A bit of blushing every once in a while is a normal, healthy reaction in your blood vessels. But if you’ve noticed that your skin is flushed frequently or for long periods at a time, it could be a sign of a chronic skin condition called rosacea. While people with rosacea tend to be self-conscious, it’s a treatable condition that an estimated 14 million Americans have. Whether you think you may have rosacea or you have a loved one with rosacea, our experienced board-certified dermatologists and other providers at Dermatology Associates of Atlanta are here to give you a crash course.
Fact #1: Rosacea is a chronic condition that causes blood vessels in the face to dilate.
While researchers don’t yet know why some people get rosacea, we do know that it causes the blood vessels in the face to dilate, leading to a flushed look and facial spider veins. It can also cause redness in the eyes, pimple-like bumps, and thickening skin on the nose.
Fact #2: Rosacea isn’t contagious.
There are multiple factors that researchers believe are involved with rosacea, including heredity, your immune system, dermodex mites which live on everyone’s skin, certain bacteria, and internal inflammation. However, we know for sure that the condition is not contagious.
Fact #3: The symptoms of rosacea come and go.
People with rosacea may have flushing that lasts for extended periods of time, but overall, their symptoms vary from one day to the next. This is because certain triggers will aggravate the condition and cause the symptoms to worsen. Every patient is going to display these symptoms differently, but the most common triggers include sun exposure, drinking alcohol, strenuous exercise, hot weather, spicy foods, and certain skin care products.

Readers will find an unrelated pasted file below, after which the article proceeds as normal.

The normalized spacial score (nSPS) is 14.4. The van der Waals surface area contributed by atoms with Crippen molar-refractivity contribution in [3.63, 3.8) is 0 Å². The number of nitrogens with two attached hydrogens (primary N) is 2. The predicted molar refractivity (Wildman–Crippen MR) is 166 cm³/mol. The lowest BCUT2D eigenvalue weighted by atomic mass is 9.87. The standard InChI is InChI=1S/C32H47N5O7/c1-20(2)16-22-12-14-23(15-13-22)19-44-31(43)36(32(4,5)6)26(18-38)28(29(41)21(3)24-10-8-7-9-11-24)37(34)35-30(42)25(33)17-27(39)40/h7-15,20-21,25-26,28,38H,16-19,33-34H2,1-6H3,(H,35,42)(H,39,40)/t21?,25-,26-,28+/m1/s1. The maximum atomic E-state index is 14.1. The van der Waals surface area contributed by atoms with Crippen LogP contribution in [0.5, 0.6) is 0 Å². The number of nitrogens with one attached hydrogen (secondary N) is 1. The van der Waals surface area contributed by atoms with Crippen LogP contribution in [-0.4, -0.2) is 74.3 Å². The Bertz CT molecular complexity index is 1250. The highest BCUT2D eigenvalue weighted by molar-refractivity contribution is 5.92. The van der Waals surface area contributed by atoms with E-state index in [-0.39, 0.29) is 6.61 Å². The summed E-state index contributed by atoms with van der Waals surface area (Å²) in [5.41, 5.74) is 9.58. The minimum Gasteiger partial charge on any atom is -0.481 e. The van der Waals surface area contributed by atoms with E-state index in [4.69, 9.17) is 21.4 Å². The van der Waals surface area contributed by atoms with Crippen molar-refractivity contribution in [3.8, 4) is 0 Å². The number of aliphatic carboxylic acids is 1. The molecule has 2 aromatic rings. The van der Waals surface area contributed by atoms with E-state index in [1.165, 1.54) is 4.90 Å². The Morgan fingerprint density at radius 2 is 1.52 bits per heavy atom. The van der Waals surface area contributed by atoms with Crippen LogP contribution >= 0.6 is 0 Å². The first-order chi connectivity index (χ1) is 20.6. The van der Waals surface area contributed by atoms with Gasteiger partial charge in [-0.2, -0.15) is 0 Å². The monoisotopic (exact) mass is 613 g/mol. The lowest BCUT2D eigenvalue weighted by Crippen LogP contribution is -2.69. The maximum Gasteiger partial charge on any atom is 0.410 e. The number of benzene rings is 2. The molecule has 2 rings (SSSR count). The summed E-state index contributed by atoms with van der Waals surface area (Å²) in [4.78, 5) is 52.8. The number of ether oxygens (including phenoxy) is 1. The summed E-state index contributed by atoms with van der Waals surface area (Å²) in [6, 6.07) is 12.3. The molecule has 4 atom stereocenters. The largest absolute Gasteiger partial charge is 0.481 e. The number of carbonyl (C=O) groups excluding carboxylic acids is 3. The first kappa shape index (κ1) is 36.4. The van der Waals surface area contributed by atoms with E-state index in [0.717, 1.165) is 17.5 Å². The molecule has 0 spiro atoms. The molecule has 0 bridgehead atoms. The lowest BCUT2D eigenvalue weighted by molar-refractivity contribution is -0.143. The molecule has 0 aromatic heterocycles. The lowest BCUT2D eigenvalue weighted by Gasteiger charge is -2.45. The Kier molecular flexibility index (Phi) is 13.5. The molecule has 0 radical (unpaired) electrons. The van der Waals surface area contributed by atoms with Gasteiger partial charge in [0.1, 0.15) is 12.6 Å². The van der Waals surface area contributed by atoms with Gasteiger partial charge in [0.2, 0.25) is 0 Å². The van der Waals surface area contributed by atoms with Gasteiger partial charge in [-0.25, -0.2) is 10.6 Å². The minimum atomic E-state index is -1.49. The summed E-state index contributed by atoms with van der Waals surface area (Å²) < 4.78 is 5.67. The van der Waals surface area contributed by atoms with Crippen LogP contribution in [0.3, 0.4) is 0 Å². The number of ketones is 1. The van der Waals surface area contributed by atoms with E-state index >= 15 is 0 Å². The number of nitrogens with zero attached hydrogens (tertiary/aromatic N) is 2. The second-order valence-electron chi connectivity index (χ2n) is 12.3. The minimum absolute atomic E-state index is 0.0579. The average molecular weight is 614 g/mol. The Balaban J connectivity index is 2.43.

Fact #4: Rosacea can affect your eyes.
Ocular rosacea occurs when the symptoms of rosacea appear in your eyes. Namely, the eyes are frequently and/or persistently red, but blurry vision can develop too. Ocular rosacea can appear in addition to typical rosacea symptoms or by itself, and it should be treated by an ophthalmologist.
Fact #5: Rosacea isn’t curable, but it’s treatable.
Perhaps someday researchers will find a way to cure rosacea, but in the meantime, we have a variety of highly successful treatment options. First, identify your unique triggers and try to avoid them. Second, schedule a dermatologist appointment for rosacea to discuss long-term treatment options. These may include laser and light-based treatments to reduce the dilated blood vessels, oral and/or topical antibiotics or other medications, and in severe cases of thickened tissue, laser treatments or surgery to reduce the excess skin. Based on your specific needs, one of our expert providers can recommend any of these or other rosacea treatments.
Rosacea can be an emotionally stressful condition when it first begins, because most patients don’t know what it is or how to keep it at bay. For many, getting a diagnosis and starting treatment gives them a better sense of control over their condition and shows them how to mask their symptoms in the short term and keep them to a minimum in the long term. If you believe you may have rosacea, schedule an appointment with us to start working toward clearer, more comfortable skin.
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